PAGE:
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Defining “Blackness” Series – Artist Yinka Shonibare Addresses *Authenticity* In Black Art

Defining "Blackness" Series - Artist Yinka Shonibare Addresses *Authenticity* In Black Art

It’s a conversation we continue to have, as I believe we should: What is “blackness?” “Black film?” A “Black aesthetic?” “Burden of representaion,” Etc…

Those who’ve been following this blog since inception know that these are questions that frequently arise and that we continue to tackle, encouraging others to do the same; not necessarily to reach some consensus on the matter, but, rather to realize that there IS a variance in perspectives among us, as there should be (not some limited, monolithic understanding), and, in turn, learn to embrace and appreciate those differences that are indeed personal.

As I come across them, I’ll post some of those personal points of view expressed by other artists of African descent, and hopefully showcase the wide range of our experiences, and how those experiences manifest themselves in, and influence the art that we individually create.

I’ll from henceforth refer to it as the “Defining Blackness Series;” consider it a companion series to Jasmin’s fantastic ongoing “Finding The New Black” series.

Yinka Shonibare is a 47-year old British-Nigerian conceptual artist, who explores issues of race and class through a range of media that includes sculpture, painting, photography, and installation art. At the age of 19, he became seriously ill with a rare viral infection which attacked his spine and left him temporarily paralyzed. His theatrically exuberant work, with its signature use of headless mannequins and African fabrics, has been featured museums worldwide.

The exhibitions usually include a combo of paintings, sculptures, large-scale installations, photographs and films.

Here’s a worthwhile passage from an interview with Shonibare, courtesy of the New York Times, which I believe contributes to our never-ending discussion on how to define “black art,” a “black aesthetic,” “blackness” etc… Below, Shonibare recalls a moment of creative clarity on the matter, one that resembles my own experience:

The seminal moment in Mr. Shonibare’s artistic formation, however, was kindled by an encounter at Byam Shaw [School of Art in London] during a period when he was “making art about Perestroika.”

One day his tutor confronted him . “Why are you making work about Perestroika?” the tutor, a white Briton, asked. “You are African, aren’t you? Why don’t you make authentic African art?”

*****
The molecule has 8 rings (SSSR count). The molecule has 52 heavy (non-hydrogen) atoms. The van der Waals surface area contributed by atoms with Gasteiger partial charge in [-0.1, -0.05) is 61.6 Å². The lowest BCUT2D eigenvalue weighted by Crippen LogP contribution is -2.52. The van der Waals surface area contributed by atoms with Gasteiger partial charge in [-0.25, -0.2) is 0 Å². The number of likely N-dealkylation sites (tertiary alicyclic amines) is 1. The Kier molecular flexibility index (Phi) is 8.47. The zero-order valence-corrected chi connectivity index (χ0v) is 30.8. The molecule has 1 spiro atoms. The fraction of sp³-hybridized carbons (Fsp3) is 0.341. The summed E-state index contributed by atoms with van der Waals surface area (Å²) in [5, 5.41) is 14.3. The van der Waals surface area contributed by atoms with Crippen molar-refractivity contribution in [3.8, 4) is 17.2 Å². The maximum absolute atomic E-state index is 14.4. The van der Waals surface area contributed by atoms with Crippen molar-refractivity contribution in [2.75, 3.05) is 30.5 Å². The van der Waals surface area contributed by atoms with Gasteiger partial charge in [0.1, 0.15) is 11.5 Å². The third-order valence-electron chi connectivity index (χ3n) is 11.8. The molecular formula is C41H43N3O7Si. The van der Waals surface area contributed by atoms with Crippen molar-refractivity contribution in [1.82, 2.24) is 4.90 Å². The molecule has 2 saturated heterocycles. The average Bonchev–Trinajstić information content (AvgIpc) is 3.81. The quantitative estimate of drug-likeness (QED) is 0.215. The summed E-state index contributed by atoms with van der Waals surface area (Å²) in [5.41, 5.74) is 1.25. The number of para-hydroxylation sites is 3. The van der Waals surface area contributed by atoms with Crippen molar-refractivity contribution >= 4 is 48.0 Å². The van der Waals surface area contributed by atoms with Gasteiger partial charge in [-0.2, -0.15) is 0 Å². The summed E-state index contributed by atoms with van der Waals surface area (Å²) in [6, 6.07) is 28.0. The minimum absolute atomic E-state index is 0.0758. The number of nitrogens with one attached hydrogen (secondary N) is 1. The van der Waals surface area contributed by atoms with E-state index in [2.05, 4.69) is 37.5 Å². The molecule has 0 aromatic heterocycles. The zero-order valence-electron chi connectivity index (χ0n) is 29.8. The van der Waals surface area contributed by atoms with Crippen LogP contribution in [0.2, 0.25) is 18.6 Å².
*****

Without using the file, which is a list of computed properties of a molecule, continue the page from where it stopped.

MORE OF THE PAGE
At first Mr. Shonibare was taken aback. “I tried to figure out what he meant by authentic African art,” he said. “I didn’t know how to be authentic. What would I do if I was being authentic?”

Born in England in 1962 when his father was studying law there, Mr. Shonibare was raised biculturally. His family returned to Nigeria when he was 3 but kept a house in South London, where he spent summers. Mr. Shonibare grew up in Lagos singing “London Bridges” and watching “Sesame Street.” He spoke Yoruba at home, English at school. He felt privileged, not disadvantaged.

“I didn’t feel inferior to anyone,” he said, adding, with a laugh, “If anything, I felt they were inferior to me.” 

But the tutor saw him as “someone of African origin, and there are things associated with that,” Mr. Shonibare said.

“I should have actually understood all along that there is a way in which one is perceived, and there’s no getting away from it. And I realized that if I didn’t deal with it, I would just be described forever as a black artist who doesn’t make work about being black.”

Right then, Mr. Shonibare said, he found his artistic raison d’être.

“I realized what I’d really have to deal with was the construction of stereotypes, and that’s what my work would be about.” […] “My tutor wanted me to be pure African,” Mr. Shonibare said “I wanted to show I live in a world which is vast and take in other influences, in the way that any white artist has been able to do for centuries.”

And I’d add that this is a point of contention for many – being able to create just as freely, without the so-called “burden of representation” white artist don’t have to feel loaded with.

Here he is discussing his background, his “post-racial” work, and his disability, on PBS’s Art 21, a television series on contemporary art.

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I've always been bothered by the concept of "Black Authenticity" in our creative pursuits. I always view "Black Authenticity" as performing/presenting staid cultural tropes to amuse and entertain "white" folks. What makes it so bad is that we have internalize "Black Authenticity" to such a point that we've limited our own creativity and world view. Our environment is what informs our creativity, whatever that may be. My attitude is this if your parent(s) is/are Black, you've been raised by Black caretakers and create original works of art (not art from a particular tradition adhering strictly to a set of it's aesthetic criteria) then it's Black art –period. Don't want to go into the nuances and of my point. But yeah, I don't think of "shuckin' and jivin'" for "white folks" and limited thinking "Negroes" as the litmus test for defining Black art.


As soon as I read Perestroika, I chuckled recalling my father talking out loud about it, just like he'd talk about random events around the world like if it were a game of basketball..just because he loves world history. Which is why I appreciate Shonibare's sentiments. The world is all around you; it's up to you to explore it if you have the passion to do so. We don't have to limit ourselves to knowledge/art expression of our ethnicity/culture alone. That doesn't mean you'll stop being Black, or White or whatever for that matter. Great post!

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